With rising inflation in the U.S., the dollar was rapidly losing value and cashing in dollars for gold became quite a bargain. So much so that the outflow of gold from the U.S. to London became so great during the week of the Tet offensive in Vietnam (March 1968) that the floor of the weighing room in the Bank of England collapsed under the strain.1 The French and British governments started cashing in dollars for gold; finally in August 1971 Nixon closed the gold window in the U.S. Treasury, unilaterally revoking the right of dollar holders to convert their notes to gold. This marked the beginning of the end of the Bretton Woods agreements on fixed exchange rates centred on the dollar being backed by gold; the conventions finally collapsed two years later and a brave new world of freely floating exchange rates began.
The formation and institutionalisation of the Euromarkets mark a new turn in the ongoing conversation between finance capital and the political institution of the nation state, a turn that begins to reveal what it means for finance capital to be ‘global’.
Crises and contagion: ‘...the major concern is to avoid another financial crises, of which there have been too many in the past five years. From Mexico in 1995, through the Asian crisis in 1997 and Brazil in 1999, and more recently in Argentina and Turkey, sudden reversals of short term capital flows have created financial crises. In many cases, these crises have proved devastating to the citizens of the countries affected. The existence of deep and liquid international capital markets offers opportunities for greater risk diversification by both borrowers and lenders. But it also increases the risk of contagion from one country to another affected by an outflow of short-term debt finance.’ (Mervyn King, Deputy Governor, Bank of England, Institute of Petroleum, 21 February 2001.)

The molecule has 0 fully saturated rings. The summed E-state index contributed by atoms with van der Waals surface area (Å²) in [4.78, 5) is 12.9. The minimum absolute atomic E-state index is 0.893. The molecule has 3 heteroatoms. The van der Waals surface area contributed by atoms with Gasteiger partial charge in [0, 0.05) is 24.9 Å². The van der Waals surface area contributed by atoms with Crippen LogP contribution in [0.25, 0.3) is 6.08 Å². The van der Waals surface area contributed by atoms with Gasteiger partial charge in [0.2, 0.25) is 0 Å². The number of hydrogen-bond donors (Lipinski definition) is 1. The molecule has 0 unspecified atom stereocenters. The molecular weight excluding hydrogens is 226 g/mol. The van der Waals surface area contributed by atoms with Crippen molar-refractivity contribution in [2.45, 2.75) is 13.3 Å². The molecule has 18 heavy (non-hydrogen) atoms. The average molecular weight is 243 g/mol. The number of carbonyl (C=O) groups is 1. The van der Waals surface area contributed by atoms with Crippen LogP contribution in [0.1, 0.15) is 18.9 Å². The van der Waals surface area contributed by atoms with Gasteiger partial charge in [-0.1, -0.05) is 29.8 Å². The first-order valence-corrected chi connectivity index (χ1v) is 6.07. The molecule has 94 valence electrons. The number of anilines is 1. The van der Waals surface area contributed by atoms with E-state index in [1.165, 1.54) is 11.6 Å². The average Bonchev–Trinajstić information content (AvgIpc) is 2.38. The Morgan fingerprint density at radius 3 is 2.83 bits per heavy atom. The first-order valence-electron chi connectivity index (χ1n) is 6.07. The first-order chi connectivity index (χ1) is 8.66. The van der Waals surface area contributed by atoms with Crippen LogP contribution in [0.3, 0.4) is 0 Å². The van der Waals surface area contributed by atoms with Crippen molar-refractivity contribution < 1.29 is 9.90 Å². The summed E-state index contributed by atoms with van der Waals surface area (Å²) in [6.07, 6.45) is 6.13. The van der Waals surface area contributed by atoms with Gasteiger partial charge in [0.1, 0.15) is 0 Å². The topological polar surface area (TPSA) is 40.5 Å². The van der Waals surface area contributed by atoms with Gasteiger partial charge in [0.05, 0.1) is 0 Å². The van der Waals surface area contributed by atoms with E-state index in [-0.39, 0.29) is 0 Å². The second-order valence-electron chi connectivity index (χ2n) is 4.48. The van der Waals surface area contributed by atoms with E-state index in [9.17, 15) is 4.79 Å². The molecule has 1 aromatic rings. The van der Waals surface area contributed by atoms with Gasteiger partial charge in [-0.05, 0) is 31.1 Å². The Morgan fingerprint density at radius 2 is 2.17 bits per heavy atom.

‘A striking feature of private sector capital flows in recent years has been the pace at which they surged into countries with significant structural or macroeconomic vulnerabilities – almost up to the eve of a financial crisis – and their sudden abrupt reversal.’ (Bank for International Settlements, 69th Annual Report.)
For the past few years the trope of contagion has been ubiquitous in the discourse of central bankers, hedge fund managers, IMF and World Bank flunkeys, finance ministers, credit rating agencies and other unsavoury bit players in the wonderful world of finance. Though the transmission of market crises from one nation to the financial markets of other states has taken place with great regularity, the ‘Asian Crisis’ of 1997 caught the imagination of a whole generation of regulators and speculators, linking these events inextricably with the term ‘contagion’.
Without delving deeply into the details of the crisis (there is now a cottage industry devoted to publishing analyses of the crisis), I would like to examine two aspects of the story. The first relates the activities of two kinds of international finance capital: short-term debt capital emanating from major banks in the G10 countries and predatory, speculative, ‘fictitious’ finance capital emanating from currency, equity and interest rate trading desks (sometimes parts of the very same G10 banks).
The nine major East Asian nations (China, Hong Kong, Taiwan, the Philippines, Indonesia, Korea, Malaysia and Singapore) had a sustained period of growth till 1997; they were benefiting from rapid export growth and opening up their economies to foreign participants, warming the hearts of many a IMF economist. On top of this, they had fairly strong macroeconomic fundamentals: low inflation, low external debt. The five countries that were worst affected by the crisis were Korea, Thailand, Indonesia, Malaysia and the Philippines: these shall be the focus of the rest of this section.